BMCR Result: Wibtoft ‘Griterium’ Gravel Series 1

B grade rider Jamie Murray winner of BMCR’s  Wibtoft ‘Griterium’ Gravel Series race; legend cross rider Tracey Fletcher was first woman

BMCR Result: Wibtoft ‘Griterium’ Gravel Series 1

Today was the first of the ‘Griterium series gravel race.’ That’s lifted from the RHQ description of the race. A clever little pun on the word ‘Criterium’ though plainly spelled out is the descriptor, ‘Gravel.’ In good faith, robust of constitution though clearly of unsound mind, a colourful group of enthusiasts gathered on the gravel strewn lane that led to the gritted, concreted, hard standing area to sign on.

It ended there.

Just beyond lay the course. It looked familiar. I recognised this farmer’s field dirt track, wide enough for a tractor, inclusive of tyre indentations that would later bounce the tyres in a bone juddering shock if the pressures were too high. A switch left followed by a sharp right led to a long straight with only the one correct line to take.

Any overtaking would mean going on to grass under which it was either soft and slowing or rutted and roller coasting. After which another sharp turn left. This one gave me deja vu as later I was to swing too far right, plough through the greenery and managing to stay upright, regain the course. I’d done the same before, two years ago when the inaugural mtb event was held. Martin, kindly allowed me to participate on a CX bike.

This course was looking more and more familiar. Though the corn field was missing we were following much of what I’d done before; 12 inch wide pathways on the edge of fields. Mud, earth, soil, organic matter, muck.

What was missing was ‘grit’. Not from the Northerners who’d made the trip down or to be fair to my softie southern brethren who’d packed a passport and chanced a day in the ‘Mudlands.’ For that’s what we rode.


Now the consistency of soil is something Radio 4’s Gardener’s Question Time has explained for years. Needless to say there’s mud. Different consistencies and today’s was stodgy like drying clay but not crumbly like suet.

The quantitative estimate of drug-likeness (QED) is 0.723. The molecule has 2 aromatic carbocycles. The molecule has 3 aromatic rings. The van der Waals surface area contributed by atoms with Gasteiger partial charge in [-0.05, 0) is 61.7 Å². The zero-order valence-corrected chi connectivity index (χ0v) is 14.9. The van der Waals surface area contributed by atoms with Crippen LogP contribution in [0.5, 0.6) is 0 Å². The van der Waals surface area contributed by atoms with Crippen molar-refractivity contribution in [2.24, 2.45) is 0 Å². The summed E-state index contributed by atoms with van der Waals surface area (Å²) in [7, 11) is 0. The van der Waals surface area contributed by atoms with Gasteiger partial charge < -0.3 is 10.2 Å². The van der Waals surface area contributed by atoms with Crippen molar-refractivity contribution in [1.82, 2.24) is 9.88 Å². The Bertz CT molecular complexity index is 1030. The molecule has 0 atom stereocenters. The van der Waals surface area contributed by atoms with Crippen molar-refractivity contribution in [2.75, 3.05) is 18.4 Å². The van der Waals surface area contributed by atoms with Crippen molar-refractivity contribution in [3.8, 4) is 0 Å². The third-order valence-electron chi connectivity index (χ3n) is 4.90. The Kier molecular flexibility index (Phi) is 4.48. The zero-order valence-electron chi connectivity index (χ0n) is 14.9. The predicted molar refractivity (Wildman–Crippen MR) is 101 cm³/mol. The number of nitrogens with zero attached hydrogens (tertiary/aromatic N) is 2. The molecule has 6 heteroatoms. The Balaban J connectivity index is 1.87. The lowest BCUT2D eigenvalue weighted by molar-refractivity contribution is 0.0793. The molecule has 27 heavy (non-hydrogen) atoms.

Malleable then. Like my backside after an hour.

This mud thing mattered as the vast majority of riders seemed hard core Gravel types. Proper fat tyres on bikes that looked like road versions only with the extra clearance. So Panaracer Gravel Kings were a common sight. 40 mm mostly and well north of the few CX bikes in evidence, shod with 35 mm and knobbly with it.

My point is the fast gravel tyred machines were shod for fast, compacted gravel surfaces. It’s a science choosing what’s right and the gravel world defines types of gravel accordingly but today we were on mud.

Mud and nothing else: dried, moistened, moist, malleable like a ball of play dough.

But as for gravel, for grit, for particles of rock, flint, stone; Fred and Barney couldn’t find any today.

So having had ample ‘sighting’ laps in search of said granular formations we were left in no doubt what lay ahead. Mud, compacted mud, nothing quite like it for boiling the blood.

Our merry bunch in pre-race sunshine which relaxed the mood were set off in well disciplined and organised waves. Almost like doves. Almost pub landlord like the ‘ladies’ were first off with a 3 minute buffer, to be followed by the younger gentlemen and then my cohort, the old[er] lads.